Q. I have ulcerative colitis; the worst part about it so far is taking all the medicine. Could a low-FODMAP help me get off the drugs?
A. The short answer: It isn’t realistic to expect a low-FODMAP diet to completely replace drug therapy for ulcerative colitis. However, it can help reduce use of over-the counter and prescription medications when it helps with during remission.
Most readers of this blog have irritable bowel syndrome (IBS) not inflammatory bowel disease (IBD—Crohn’s disease or ulcerative colitis). If you are concerned that you might have IBD, read this first, then discuss your concerns with your primary care provider or gastroenterologist.
This is a question that really resonates with me. I’ve had ulcerative colitis since my early 20s. At the time of my diagnosis, I was a new dietitian and excited to apply the concept of food as medicine. I was crushed, and even embarrassed, to learn that I would probably be on drugs of some sort to manage my ulcerative colitis indefinitely. It felt like a personal failure. So I can relate to the emotions that make us want to believe a low-FODMAP diet could completely take the place of medication. But so far, there is no evidence that it can.
On the plus side, low-FODMAP diet can often help reduce IBD symptoms for people with inflammatory bowel disease (IBD). Unfortunately, many of us do continue to have IBS-like symptoms such as excess gas, bloating, and diarrhea or constipation even when we are technically in remission. It’s arguable whether those symptoms are actually IBS or just part of IBD. But one way or the other, it’s pretty great to have a nutrition plan that can help you feel better. There have been several studies of low-FODMAP diet for IBD patients in remission that show impressive results, and my personal and clinic experience is very positive, too. Would I trade a few of my favorite high-FODMAP foods to have fewer mad dashes to the toilet? You bet! We may not be able to get off our maintenance meds for the IBD itself, but we can sure use a lot less anti-diarrheals, laxatives, anti-spasmodics, etc. when symptoms are well controlled with diet.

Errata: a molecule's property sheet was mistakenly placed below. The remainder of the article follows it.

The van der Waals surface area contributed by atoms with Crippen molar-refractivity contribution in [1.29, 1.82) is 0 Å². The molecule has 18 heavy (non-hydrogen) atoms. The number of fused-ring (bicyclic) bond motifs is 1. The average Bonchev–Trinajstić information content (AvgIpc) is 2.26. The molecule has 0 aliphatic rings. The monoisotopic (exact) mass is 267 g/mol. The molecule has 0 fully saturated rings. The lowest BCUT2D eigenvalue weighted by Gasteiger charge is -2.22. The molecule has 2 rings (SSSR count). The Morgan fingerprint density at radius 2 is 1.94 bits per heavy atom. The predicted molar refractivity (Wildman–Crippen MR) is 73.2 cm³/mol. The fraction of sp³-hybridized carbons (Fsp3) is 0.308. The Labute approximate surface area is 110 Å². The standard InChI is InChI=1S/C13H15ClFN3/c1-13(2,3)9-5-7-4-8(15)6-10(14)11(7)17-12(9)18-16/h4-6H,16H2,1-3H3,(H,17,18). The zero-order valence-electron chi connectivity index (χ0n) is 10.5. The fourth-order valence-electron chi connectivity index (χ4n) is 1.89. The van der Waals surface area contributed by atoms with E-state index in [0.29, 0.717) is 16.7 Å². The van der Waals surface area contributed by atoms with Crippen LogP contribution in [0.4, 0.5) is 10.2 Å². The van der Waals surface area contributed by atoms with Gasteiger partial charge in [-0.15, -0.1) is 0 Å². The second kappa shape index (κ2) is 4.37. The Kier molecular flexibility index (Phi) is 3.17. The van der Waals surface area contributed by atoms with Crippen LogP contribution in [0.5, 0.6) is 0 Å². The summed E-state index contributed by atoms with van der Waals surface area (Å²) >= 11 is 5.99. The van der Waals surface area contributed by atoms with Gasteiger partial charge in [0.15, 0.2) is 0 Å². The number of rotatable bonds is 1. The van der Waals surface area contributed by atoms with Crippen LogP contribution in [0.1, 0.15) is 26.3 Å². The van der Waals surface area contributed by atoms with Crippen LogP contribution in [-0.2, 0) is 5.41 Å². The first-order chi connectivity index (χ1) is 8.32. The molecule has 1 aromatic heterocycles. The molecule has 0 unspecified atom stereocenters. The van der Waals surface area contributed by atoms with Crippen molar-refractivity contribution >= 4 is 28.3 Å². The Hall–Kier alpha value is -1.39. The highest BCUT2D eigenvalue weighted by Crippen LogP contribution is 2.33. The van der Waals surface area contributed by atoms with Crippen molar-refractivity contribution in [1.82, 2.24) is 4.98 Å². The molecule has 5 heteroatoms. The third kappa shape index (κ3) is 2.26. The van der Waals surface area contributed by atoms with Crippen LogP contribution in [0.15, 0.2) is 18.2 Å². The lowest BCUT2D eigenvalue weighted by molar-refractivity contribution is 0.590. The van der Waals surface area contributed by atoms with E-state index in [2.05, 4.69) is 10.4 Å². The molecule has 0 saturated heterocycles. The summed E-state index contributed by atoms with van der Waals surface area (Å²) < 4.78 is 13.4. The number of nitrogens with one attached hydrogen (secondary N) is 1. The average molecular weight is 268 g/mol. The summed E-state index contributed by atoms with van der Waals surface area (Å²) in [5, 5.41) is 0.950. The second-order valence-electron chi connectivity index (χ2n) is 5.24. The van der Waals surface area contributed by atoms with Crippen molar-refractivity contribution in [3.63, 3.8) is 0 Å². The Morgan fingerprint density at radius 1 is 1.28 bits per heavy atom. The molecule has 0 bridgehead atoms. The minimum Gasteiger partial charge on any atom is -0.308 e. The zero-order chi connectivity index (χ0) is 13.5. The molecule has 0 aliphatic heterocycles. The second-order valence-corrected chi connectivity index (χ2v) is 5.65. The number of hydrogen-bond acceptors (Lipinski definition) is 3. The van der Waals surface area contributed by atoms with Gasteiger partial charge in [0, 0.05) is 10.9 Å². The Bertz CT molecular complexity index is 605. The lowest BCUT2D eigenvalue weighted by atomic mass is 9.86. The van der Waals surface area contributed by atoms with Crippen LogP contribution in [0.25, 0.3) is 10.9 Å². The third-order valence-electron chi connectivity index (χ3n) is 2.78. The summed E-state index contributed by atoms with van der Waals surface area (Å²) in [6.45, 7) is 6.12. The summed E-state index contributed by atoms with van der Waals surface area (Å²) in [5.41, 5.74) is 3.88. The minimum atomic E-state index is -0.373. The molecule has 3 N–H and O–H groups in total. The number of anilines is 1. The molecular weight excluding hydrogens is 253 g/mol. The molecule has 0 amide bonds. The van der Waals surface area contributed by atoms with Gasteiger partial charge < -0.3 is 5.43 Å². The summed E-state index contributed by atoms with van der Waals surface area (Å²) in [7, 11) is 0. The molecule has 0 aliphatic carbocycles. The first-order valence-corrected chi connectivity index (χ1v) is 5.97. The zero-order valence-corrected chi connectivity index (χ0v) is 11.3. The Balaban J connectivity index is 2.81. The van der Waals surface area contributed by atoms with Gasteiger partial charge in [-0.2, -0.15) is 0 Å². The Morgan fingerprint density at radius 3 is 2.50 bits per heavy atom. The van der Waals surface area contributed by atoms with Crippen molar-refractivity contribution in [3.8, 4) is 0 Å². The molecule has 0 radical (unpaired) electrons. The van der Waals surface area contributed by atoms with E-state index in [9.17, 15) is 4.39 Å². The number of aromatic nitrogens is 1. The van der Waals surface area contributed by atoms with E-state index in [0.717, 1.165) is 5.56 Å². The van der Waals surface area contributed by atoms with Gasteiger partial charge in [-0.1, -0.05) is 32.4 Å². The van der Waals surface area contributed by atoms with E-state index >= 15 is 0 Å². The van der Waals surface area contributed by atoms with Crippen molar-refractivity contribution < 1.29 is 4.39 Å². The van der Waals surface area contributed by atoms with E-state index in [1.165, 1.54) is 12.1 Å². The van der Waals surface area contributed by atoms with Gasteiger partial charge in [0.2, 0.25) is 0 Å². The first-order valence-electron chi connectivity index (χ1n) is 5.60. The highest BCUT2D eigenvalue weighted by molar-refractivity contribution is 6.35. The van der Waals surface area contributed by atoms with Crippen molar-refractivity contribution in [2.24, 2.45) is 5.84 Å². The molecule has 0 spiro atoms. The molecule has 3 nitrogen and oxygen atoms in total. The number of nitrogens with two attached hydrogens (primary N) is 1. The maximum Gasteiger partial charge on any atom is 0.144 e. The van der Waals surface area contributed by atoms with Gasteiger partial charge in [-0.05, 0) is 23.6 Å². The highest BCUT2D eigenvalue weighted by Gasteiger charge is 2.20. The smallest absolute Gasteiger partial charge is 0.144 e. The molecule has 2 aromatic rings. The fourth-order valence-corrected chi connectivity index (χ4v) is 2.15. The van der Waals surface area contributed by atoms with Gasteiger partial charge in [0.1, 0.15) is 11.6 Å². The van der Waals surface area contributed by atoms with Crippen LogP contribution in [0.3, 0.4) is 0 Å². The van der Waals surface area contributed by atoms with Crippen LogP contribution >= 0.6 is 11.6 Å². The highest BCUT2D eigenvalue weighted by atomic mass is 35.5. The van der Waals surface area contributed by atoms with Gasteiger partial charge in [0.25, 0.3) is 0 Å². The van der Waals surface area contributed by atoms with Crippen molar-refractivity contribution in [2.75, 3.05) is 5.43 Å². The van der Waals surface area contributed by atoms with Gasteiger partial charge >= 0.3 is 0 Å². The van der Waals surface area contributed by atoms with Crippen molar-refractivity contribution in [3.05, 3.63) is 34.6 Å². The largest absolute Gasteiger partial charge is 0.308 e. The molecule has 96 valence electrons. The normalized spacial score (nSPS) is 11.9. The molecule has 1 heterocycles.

Most IBD patients in remission can do the low-FODMAP program in The IBS Elimination Diet and Cookbook as written, to identify their food symptom triggers. Some may instead choose the “FODMAP Lite” version of the program (starts on page 156 of my book). This second approach is sometimes called “FODMAP gentle”, or the “bottom up approach” and it involves identifying and avoiding the biggest sources of FODMAPs in your diet, rather than going through the whole elimination and reintroduction process. Crohn’s patients with a history of obstructions may have to modify the low-FODMAP program in the book to use it safely.
It would be great to have more direct proof of whether or not low-FODMAP diet can help induce or maintain remission in IBD, but those studies haven’t yet been done. Logically, though, it makes sense for patients in an active IBD flare to try avoiding large portions of the highest-FODMAP foods. I think we can all agree that the midst of an IBD flare not a good time to be eating large portions of beans, trail mix and pizza!
In my practice, the most common problems for patients in an IBD flare are beverages. If you are medically dehydrated, let your doctor tell you what to drink. But for everyday fluid intake, don’t use high FODMAP beverages—they are throwing fuel on the fire of your IBD symptoms. When you already have diarrhea, you certainly don’t need more caused by poor beverage choices. Avoid regular milk of any kind, fruit juices, and sweetened beverages. Again, unless you are medically dehydrated, you really don’t need the electrolytes the beverage industry is pushing, or the ginger ale you had when you were sick as a kid. There are better choices, such as still water, infused water, and ginger or peppermint tea. Most IBD patients do well with flavored selzer waters or spritzers with small amounts of orange, cranberry or grape juice and carbonated water.
Another great way to use your knowledge of FODMAPs is to help you select food sources of fiber that are likely to be well tolerated. Many experts believe that people with IBD benefit from fiber in their diets. But high-FODMAP fibers tend to contribute to excess gas and abdominal pain because they are very rapidly fermented. Slowly fermented fibers provided by low-FODMAP foods might be better choices. So even if you are not doing an elimination diet protocol, learning a little about FODMAPs and choosing some of good low-FODMAP sources of fiber can help you broaden your diet and get the fiber you need.
For more information about the role of low-FODMAP diets in IBD, see Colombel JF, Shin A, Gibson PR. AGA Clinical Practice Update on Functional Gastrointestinal Symptoms in Patients with Inflammatory Bowel Disease: Expert Review. Clin Gastroenterol Hepatol. 2019;17(3):380-390.e1. doi:10.1016/j.cgh.2018.08.001.
For more information about alternative approaches to low-FODMAP diets, see Halmos EP, Gibson PR. Controversies and reality of the FODMAP diet for patients with irritable bowel syndrome. J Gastroenterol Hepatol. 2019:1-9. doi:10.1111/jgh.14650.
This page may contain affiliate links. We are a participant in the Amazon Services LLC Associates Program, an affiliate advertising program designed to provide a means for us to earn fees by linking to Amazon.com and affiliated sites.